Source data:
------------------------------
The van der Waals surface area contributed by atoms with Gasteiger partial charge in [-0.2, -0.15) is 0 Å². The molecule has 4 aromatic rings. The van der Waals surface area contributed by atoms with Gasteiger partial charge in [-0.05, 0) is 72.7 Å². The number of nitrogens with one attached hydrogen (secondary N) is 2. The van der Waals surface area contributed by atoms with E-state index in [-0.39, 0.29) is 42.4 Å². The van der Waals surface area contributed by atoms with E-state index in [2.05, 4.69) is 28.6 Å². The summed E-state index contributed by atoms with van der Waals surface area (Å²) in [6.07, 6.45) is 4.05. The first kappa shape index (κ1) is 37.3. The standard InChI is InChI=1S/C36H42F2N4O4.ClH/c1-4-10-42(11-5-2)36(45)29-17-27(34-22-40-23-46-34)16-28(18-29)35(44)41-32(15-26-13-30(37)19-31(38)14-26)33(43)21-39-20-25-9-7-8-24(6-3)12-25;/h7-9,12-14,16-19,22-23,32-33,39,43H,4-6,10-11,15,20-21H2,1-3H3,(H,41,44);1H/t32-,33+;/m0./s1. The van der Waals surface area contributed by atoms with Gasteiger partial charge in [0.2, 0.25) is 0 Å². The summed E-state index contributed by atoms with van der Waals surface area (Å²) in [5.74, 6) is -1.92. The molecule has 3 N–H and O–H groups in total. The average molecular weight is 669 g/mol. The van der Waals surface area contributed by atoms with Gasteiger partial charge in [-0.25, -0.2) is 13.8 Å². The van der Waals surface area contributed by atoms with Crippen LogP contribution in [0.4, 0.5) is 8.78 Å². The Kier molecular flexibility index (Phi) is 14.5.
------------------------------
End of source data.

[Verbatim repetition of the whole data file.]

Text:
The van der Waals surface area contributed by atoms with Gasteiger partial charge in [-0.2, -0.15) is 0 Å². The molecule has 4 aromatic rings. The van der Waals surface area contributed by atoms with Gasteiger partial charge in [-0.05, 0) is 72.7 Å². The number of nitrogens with one attached hydrogen (secondary N) is 2. The van der Waals surface area contributed by atoms with E-state index in [-0.39, 0.29) is 42.4 Å². The van der Waals surface area contributed by atoms with E-state index in [2.05, 4.69) is 28.6 Å². The summed E-state index contributed by atoms with van der Waals surface area (Å²) in [6.07, 6.45) is 4.05. The first kappa shape index (κ1) is 37.3. The standard InChI is InChI=1S/C36H42F2N4O4.ClH/c1-4-10-42(11-5-2)36(45)29-17-27(34-22-40-23-46-34)16-28(18-29)35(44)41-32(15-26-13-30(37)19-31(38)14-26)33(43)21-39-20-25-9-7-8-24(6-3)12-25;/h7-9,12-14,16-19,22-23,32-33,39,43H,4-6,10-11,15,20-21H2,1-3H3,(H,41,44);1H/t32-,33+;/m0./s1. The van der Waals surface area contributed by atoms with Gasteiger partial charge in [0.2, 0.25) is 0 Å². The summed E-state index contributed by atoms with van der Waals surface area (Å²) in [5.74, 6) is -1.92. The molecule has 3 N–H and O–H groups in total. The average molecular weight is 669 g/mol. The van der Waals surface area contributed by atoms with Gasteiger partial charge in [-0.25, -0.2) is 13.8 Å². The van der Waals surface area contributed by atoms with Crippen LogP contribution in [0.4, 0.5) is 8.78 Å². The Kier molecular flexibility index (Phi) is 14.5.